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Howard F. Harrison, Judy A. Thies, Richard L. Fery, and J. Powell Smith

A preliminary screening experiment was conducted to evaluate 47 cowpea [Vigna unguiculata, (L.) Walp.] genotypes for use as a weed-suppressing cover crop. Lines evaluated in this study included forage varieties, PI accessions, experimental breeding lines, and land races of unknown origin. Of these, 11 were selected for further testing on the basis of vigorous growth and weed-suppressing ability. In a field experiment repeated over 4 years, the selected genotypes were not different from the leading cover crop cultivar, `Iron Clay', in biomass production. Vigor ratings, vine growth ratings, and canopy widths of some genotypes exceeded those of `Iron Clay'. Vigor ratings and canopy measurements were efficient selection criteria that could be useful for breeding cover crop cowpea cultivars. All selections except an African cultivar, `Lalita', were highly resistant to southern root knot nematode [Meloidogyne incognita (Kofoid and White) Chitwood], and the genotypes varied in seed size, photoperiod, and response to diseases.

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Howard F. Harrison, Judy A. Thies, Richard L. Fery, and J. Powell Smith

A preliminary screening experiment was conducted to evaluate 47 cowpea [Vigna unguiculata (L.) Walp.] genotypes for use as a weed-suppressing cover crop. Of these, 11 were selected for further testing on the basis of vigorous growth and weed-suppressing ability. In a field experiment repeated over 4 years, the selected genotypes were not different from the leading cover crop cultivar `Iron Clay' in biomass production. Vigor ratings, vine growth ratings, and canopy widths of some genotypes exceeded those of `Iron Clay' Vigor ratings and canopy measurements were efficient selection criteria that could be useful for breeding cover crop cowpea cultivars. All except one selection were highly resistant to southern root knot nematode [Meloidogyne incognita (Kofoid and White) Chitwood], and the selections varied in seed size, photoperiod, and response to foliar diseases.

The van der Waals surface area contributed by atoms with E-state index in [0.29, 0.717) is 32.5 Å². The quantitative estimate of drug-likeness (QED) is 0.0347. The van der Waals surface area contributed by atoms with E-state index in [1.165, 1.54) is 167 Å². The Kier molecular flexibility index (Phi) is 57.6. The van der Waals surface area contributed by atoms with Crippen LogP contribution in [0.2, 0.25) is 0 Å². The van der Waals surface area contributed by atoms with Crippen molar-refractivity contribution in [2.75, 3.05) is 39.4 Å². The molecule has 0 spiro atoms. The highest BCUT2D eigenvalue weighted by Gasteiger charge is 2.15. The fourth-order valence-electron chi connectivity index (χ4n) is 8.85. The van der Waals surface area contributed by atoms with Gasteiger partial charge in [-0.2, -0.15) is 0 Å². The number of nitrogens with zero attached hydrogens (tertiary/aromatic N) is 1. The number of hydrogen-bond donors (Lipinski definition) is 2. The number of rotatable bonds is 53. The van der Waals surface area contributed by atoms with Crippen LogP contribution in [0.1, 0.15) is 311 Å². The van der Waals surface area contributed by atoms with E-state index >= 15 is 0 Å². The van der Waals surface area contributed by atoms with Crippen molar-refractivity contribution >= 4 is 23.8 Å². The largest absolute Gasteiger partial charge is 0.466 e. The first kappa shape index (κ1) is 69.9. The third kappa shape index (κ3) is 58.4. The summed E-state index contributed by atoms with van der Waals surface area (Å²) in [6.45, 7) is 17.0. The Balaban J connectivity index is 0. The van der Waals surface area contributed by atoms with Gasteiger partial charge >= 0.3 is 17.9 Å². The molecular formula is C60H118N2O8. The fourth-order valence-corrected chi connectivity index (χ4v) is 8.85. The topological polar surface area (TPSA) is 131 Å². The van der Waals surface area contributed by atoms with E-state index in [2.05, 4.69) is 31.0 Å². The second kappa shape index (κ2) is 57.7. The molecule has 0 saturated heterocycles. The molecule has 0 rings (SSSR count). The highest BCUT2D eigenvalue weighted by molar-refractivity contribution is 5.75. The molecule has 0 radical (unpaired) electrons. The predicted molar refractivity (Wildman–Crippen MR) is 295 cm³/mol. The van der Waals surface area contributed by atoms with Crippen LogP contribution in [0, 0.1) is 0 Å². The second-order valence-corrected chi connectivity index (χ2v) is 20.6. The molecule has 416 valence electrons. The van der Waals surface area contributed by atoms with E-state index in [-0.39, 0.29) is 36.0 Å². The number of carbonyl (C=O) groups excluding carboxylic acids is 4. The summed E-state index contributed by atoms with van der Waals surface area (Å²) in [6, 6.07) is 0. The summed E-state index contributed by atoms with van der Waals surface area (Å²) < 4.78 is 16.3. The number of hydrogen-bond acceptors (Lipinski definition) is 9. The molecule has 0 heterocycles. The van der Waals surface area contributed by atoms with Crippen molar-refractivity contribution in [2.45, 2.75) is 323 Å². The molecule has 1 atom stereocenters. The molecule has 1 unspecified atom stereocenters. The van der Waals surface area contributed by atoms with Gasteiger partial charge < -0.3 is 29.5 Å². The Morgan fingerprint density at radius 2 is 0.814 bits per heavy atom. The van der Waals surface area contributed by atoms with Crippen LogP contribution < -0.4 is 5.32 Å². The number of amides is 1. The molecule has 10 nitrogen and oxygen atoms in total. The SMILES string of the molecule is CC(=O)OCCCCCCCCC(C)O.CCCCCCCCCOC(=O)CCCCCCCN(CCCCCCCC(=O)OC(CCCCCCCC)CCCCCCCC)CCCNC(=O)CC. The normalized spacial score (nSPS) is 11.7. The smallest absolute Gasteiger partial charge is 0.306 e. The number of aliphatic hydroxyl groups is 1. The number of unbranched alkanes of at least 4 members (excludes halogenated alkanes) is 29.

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Howard F. Harrison Jr., D. Michael Jackson, Judy A. Thies, Richard L. Fery, and J. Powell Smith

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Arlie A. Powell, James Witt, William Dozier Jr., Scott Goodrick, Ed Tunnell, and Richard Murphy

Lack of winter chilling periodically becomes a serious problem for commercial peach producers in the Southeast, especially along and near the Gulf Coast areas. Studies were conducted over 3 years (1989-1991) to evaluate the effects of hydrogen cyanamide (Dormex - SKW) on replacing lack of winter chilling in 7 varieties of peaches.